As he had built his business and focused on his family, Martinez had become disconnected from his alma mater over the years like many other university alumni, so it was serendipitous when he and Terry happened onto a UT Pan American information table several years ago while at a shopping mall in Sugar Land.
Volunteering that day to help the UTPA recruiting staff at the mall’s college day event were alumni David and Cris Garza of Pearland.
“I went up to them and told them I would like to be a little bit more involved and to give back to the university,” Martinez said, recalling that he got a very enthusiastic response.
His first involvement with UTPA after many years was with the Houston Area Alumni Chapter, which the Garzas were working hard to get off the ground.
“They were having quarterly meetings wherever they could find a place, and I went to this meeting at a public library,” said Martinez, who would soon volunteer his own building for chapter gatherings. “David began getting more people involved, and we started having monthly meetings and growing the group.”
Now president of the chapter, Martinez takes pride in the thousands of dollars in scholarships the Houston Alumni raise each year for UTPA students from their area and for the group’s service to the community.
“We’ve started a golf tournament to raise scholarship funds, and just recently we went to the Ronald McDonald House at M.D. Anderson and cooked spaghetti for about 100 moms, dads and kids. We do that every year, and it makes our group strong,” he said.
Despite his extensive work with the local alumni chapter, it took a visit from President Robert S. Nelsen and Athletic Director Chris King several years ago to really reignite Martinez’s interest in his alma mater.
“If they hadn’t come to Houston to visit with our alumni here, I wouldn’t have gone back to visit the campus. I would still just be working with the Houston alumni chapter, trying to grow it, and working with scholarships here. I don’t think Terry and I would have started giving money to the Athletic Department, to the President’s Circle and so forth," he said.
Today, Martinez is a founding member of UTPA’s first Development Board, which was organized by President Nelsen in 2012, serves on the Bronc Athletic Fund board and the College of Business Administration Advisory Council and is also a member of the UT Chancellor’s Council. He also is a past member of the Alumni Association Board of Directors.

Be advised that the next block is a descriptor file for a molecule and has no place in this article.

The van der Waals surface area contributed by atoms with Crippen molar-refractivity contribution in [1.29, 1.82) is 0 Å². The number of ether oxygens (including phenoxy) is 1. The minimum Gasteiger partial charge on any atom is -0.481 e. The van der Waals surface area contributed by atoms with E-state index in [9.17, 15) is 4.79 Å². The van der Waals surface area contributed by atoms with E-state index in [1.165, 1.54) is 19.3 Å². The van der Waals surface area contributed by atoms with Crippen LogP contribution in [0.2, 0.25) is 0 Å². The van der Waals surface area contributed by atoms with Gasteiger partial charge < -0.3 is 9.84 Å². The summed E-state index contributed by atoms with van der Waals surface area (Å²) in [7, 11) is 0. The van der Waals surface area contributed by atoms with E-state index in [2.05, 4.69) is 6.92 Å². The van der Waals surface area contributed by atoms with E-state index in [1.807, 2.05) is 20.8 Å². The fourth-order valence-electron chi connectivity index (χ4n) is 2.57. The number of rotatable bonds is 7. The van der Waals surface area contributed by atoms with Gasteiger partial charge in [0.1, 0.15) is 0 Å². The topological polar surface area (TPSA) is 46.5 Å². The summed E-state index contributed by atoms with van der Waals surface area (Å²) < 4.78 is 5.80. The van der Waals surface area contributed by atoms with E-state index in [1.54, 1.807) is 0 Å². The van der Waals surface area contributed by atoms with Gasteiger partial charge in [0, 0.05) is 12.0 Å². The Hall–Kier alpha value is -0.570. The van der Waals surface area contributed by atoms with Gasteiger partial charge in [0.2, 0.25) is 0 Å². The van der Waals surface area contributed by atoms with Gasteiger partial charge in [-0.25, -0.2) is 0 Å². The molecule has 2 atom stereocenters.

After pledging a future gift that they hope to be at least $1 million, Dan and Terry also have been inducted into the University’s prestigious Heritage Society, which honors alumni and friends who have included UTPA in their estate plans.
Today, Martinez returns to campus as often as possible and has become a real champion for Bronc Athletics. “Chris (King) is a great salesperson,” Martinez said. “If everyone were like him, we’d get so much more done.”
And the admiration is mutual. “The Department of Intercollegiate Athletics is extremely grateful for Dan’s commitment to the long-term success of our athletic programs,” King said. “He serves on the Bronc Athletic Fund board and has been a key individual in securing or personally donating close to $100,000 over the past four years to seed important projects and address new opportunities.”
While committed to continuing his support of his alma mater, Martinez also has a new passion – politics. As a state board member of the Hispanic Republicans of Texas, which has as a founder George P. Bush, the UTPA alumnus is helping individual Hispanic candidates get elected to public office while also growing the organization in the Houston area.
“I formed the first HRT chapter in Fort Bend County. We now have some 50 members, and I have just started another chapter in Galveston,” he said. “Terry and I have also hosted three fundraisers in our home in the last three months – one for George P. Bush, who is running for Land Commissioner; one for Glenn Hegar, a candidate for State Comptroller; and another just to raise money for the HRT group. I don’t want to run for anything myself, but I knew I could help with fundraising.”
For Dan Martinez, it’s all about making money – then making the most of that money by helping others. And one of the most appreciative beneficiaries of that altruism has been his alma mater.